Thursday, May 04, 2006

"Deep Roots" and other surprises

Wonders never cease on Capitol Hill!

Until recently hard-nosed enforcement-only senators sounded ready to call Immigration to pick up immigrant street protesters. Senator Trent Lott suggested as much when quoted in the New York Times "We had them all in a bunch, you know what I mean? I want to be sensitive to human concerns, why they're here and how they're here. But when they act out like that, they lose me." [sort of like when Martin Luther King Jr. "acted out" with all those folks in the March on Washington?].

Now this week Senators Jon Kyl (R-Ariz.) and John Cornyn (R-Texas), who have been pushing for more enforcement, put forward a proposal for limited legalization for some undocumented immigrants: for those who had married, had children or put down "deep roots" in the United States. The L.A. Times quoted Kyl saying "If you look at family, if you look at roots, perhaps it's a better way of distinguishing [among undocumented immigrants]. It's an objective criteria based on a value that most people can agree on". It's not clear what constitutes "deep roots" and what myriad ways they have devised to make folks ineligible to benefit from the proposal.

Denying that the May 1st rallies had any impact on the debate, Bill Frist is sounding optimistic and hopes to have something passed by the end of May. Just recently he was dismissing Senator Reid's proposal to consider 20 amendments.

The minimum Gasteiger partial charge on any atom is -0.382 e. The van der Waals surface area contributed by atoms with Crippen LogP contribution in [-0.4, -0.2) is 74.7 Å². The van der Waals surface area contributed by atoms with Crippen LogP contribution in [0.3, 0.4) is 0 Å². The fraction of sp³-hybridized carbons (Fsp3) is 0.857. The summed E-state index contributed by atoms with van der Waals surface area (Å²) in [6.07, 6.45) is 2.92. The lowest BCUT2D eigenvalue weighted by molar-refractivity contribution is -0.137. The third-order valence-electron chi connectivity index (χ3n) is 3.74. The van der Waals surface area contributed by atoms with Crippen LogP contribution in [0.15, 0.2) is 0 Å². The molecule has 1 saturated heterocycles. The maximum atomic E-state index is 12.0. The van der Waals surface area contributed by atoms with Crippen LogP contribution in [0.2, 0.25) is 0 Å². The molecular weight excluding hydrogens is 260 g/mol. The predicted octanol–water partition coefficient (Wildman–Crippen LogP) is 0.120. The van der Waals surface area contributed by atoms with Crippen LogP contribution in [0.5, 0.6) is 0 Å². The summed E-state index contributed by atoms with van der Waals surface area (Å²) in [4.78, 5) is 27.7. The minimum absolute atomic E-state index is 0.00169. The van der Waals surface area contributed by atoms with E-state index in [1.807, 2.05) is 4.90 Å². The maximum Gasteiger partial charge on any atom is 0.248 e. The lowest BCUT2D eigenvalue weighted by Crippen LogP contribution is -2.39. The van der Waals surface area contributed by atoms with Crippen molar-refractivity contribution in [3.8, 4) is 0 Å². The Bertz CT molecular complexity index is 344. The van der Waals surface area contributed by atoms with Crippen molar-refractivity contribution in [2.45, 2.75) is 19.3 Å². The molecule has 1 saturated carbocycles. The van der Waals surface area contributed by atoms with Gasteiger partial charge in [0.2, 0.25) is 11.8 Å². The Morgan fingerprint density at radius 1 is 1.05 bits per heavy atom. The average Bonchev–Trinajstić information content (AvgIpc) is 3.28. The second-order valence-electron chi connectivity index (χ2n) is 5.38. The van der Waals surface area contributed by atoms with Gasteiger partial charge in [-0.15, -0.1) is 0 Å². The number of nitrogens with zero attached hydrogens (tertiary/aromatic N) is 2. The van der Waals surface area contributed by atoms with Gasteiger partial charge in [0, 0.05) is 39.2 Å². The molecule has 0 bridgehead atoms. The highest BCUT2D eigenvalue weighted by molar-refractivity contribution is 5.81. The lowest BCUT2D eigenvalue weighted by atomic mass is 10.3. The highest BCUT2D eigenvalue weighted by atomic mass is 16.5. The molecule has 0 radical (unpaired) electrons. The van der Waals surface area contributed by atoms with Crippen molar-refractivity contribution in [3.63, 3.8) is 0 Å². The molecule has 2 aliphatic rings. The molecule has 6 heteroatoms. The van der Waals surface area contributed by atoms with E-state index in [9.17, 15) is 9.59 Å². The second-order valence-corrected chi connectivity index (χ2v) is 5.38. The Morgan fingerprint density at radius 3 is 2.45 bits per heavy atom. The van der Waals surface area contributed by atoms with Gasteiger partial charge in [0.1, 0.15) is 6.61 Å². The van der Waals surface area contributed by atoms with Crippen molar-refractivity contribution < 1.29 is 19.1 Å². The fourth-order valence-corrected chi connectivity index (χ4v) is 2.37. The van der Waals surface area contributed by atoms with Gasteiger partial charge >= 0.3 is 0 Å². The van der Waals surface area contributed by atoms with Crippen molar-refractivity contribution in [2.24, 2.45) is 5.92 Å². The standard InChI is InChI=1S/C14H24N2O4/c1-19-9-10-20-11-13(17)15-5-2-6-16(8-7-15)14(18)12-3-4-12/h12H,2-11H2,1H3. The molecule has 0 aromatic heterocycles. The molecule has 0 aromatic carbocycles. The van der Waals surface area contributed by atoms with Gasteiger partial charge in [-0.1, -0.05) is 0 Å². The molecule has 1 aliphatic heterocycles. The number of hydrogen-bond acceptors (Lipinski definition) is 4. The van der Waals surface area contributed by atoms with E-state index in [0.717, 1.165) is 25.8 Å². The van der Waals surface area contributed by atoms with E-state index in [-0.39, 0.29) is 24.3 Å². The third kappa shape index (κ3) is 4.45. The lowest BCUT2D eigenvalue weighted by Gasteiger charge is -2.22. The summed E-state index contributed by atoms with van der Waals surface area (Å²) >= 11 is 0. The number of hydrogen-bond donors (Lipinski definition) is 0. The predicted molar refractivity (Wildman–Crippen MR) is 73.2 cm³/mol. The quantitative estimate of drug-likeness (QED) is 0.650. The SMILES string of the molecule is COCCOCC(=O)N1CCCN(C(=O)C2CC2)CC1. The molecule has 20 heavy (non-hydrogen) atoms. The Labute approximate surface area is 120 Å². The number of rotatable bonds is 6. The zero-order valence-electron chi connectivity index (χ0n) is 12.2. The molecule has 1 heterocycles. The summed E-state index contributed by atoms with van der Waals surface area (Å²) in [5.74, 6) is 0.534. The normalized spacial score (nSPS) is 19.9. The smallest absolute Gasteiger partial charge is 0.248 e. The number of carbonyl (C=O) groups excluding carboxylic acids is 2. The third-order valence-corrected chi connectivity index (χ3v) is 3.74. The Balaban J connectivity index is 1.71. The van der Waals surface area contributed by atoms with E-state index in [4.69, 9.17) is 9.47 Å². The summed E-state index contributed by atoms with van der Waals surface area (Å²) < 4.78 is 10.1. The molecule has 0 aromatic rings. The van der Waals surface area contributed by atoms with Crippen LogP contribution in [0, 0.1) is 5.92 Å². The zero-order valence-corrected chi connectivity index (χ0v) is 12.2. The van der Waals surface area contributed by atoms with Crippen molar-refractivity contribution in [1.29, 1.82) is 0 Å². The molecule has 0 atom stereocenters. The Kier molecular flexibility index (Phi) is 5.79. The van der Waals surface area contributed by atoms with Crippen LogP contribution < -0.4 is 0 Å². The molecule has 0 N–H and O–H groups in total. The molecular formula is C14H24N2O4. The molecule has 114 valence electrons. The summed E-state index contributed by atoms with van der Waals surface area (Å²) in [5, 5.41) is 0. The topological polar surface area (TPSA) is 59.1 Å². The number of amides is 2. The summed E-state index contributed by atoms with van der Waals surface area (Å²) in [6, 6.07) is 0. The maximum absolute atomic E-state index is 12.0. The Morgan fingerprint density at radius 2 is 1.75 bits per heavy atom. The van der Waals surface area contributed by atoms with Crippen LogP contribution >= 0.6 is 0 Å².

Meanwhile Harry Reid, who was hopeful, is sounding not so much so. He's still trying to work out an agreement in advance of a conference committee that would have to reconcile the House bill (HR 4437) and whatever the Senate passes. "The Republicans have basically stiffed us on all conferences," Reid said in the L.A. Times, referring to GOP tactics over the last 5 1/2 years. "So what I need to have is an agreement on amendments and who is going to be on the conference."

Most observers continue to see the politics around this bill as being influenced by the up-coming November elections and the Presidential election in 2008 (which many think Frist is vying for). Both parties are most concerned about how the end result of this debate will make them look to the public.

Stay tuned...more surprises to come?